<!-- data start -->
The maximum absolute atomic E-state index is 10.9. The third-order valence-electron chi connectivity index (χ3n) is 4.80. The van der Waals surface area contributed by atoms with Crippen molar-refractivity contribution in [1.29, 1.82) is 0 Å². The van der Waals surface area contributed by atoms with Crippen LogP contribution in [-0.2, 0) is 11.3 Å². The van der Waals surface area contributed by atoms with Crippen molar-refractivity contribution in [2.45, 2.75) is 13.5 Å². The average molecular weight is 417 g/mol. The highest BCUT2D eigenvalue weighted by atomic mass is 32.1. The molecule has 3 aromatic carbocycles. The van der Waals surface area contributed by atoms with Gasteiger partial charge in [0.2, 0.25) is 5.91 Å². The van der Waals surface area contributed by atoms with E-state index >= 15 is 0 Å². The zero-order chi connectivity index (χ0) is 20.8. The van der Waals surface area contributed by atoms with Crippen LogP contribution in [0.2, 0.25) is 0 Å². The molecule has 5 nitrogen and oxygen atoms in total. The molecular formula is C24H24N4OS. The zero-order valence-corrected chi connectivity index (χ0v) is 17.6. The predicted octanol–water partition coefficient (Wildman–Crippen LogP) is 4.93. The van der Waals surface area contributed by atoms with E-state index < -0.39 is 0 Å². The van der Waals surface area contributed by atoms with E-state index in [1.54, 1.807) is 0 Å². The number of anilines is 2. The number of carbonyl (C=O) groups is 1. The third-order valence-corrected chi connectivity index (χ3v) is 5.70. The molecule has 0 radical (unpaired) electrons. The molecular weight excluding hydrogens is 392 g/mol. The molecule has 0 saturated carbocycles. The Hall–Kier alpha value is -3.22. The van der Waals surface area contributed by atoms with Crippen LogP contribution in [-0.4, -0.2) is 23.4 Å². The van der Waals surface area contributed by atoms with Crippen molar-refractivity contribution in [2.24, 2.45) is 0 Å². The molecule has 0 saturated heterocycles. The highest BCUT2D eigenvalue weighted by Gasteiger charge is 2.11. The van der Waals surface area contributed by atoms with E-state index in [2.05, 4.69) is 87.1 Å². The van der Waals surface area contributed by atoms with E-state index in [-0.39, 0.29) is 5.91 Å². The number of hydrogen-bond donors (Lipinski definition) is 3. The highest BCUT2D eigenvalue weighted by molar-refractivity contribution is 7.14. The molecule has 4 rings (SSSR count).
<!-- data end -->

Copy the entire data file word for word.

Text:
The maximum absolute atomic E-state index is 10.9. The third-order valence-electron chi connectivity index (χ3n) is 4.80. The van der Waals surface area contributed by atoms with Crippen molar-refractivity contribution in [1.29, 1.82) is 0 Å². The van der Waals surface area contributed by atoms with Crippen LogP contribution in [-0.2, 0) is 11.3 Å². The van der Waals surface area contributed by atoms with Crippen molar-refractivity contribution in [2.45, 2.75) is 13.5 Å². The average molecular weight is 417 g/mol. The highest BCUT2D eigenvalue weighted by atomic mass is 32.1. The molecule has 3 aromatic carbocycles. The van der Waals surface area contributed by atoms with Gasteiger partial charge in [0.2, 0.25) is 5.91 Å². The van der Waals surface area contributed by atoms with E-state index >= 15 is 0 Å². The zero-order chi connectivity index (χ0) is 20.8. The van der Waals surface area contributed by atoms with Crippen LogP contribution in [0.2, 0.25) is 0 Å². The molecule has 5 nitrogen and oxygen atoms in total. The molecular formula is C24H24N4OS. The zero-order valence-corrected chi connectivity index (χ0v) is 17.6. The predicted octanol–water partition coefficient (Wildman–Crippen LogP) is 4.93. The van der Waals surface area contributed by atoms with E-state index < -0.39 is 0 Å². The van der Waals surface area contributed by atoms with E-state index in [1.54, 1.807) is 0 Å². The number of anilines is 2. The number of carbonyl (C=O) groups is 1. The third-order valence-corrected chi connectivity index (χ3v) is 5.70. The molecule has 0 radical (unpaired) electrons. The molecular weight excluding hydrogens is 392 g/mol. The molecule has 0 saturated carbocycles. The Hall–Kier alpha value is -3.22. The van der Waals surface area contributed by atoms with Crippen LogP contribution in [-0.4, -0.2) is 23.4 Å². The van der Waals surface area contributed by atoms with Crippen molar-refractivity contribution in [2.24, 2.45) is 0 Å². The molecule has 0 saturated heterocycles. The highest BCUT2D eigenvalue weighted by Gasteiger charge is 2.11. The van der Waals surface area contributed by atoms with E-state index in [2.05, 4.69) is 87.1 Å². The van der Waals surface area contributed by atoms with E-state index in [-0.39, 0.29) is 5.91 Å². The number of hydrogen-bond donors (Lipinski definition) is 3. The highest BCUT2D eigenvalue weighted by molar-refractivity contribution is 7.14. The molecule has 4 rings (SSSR count).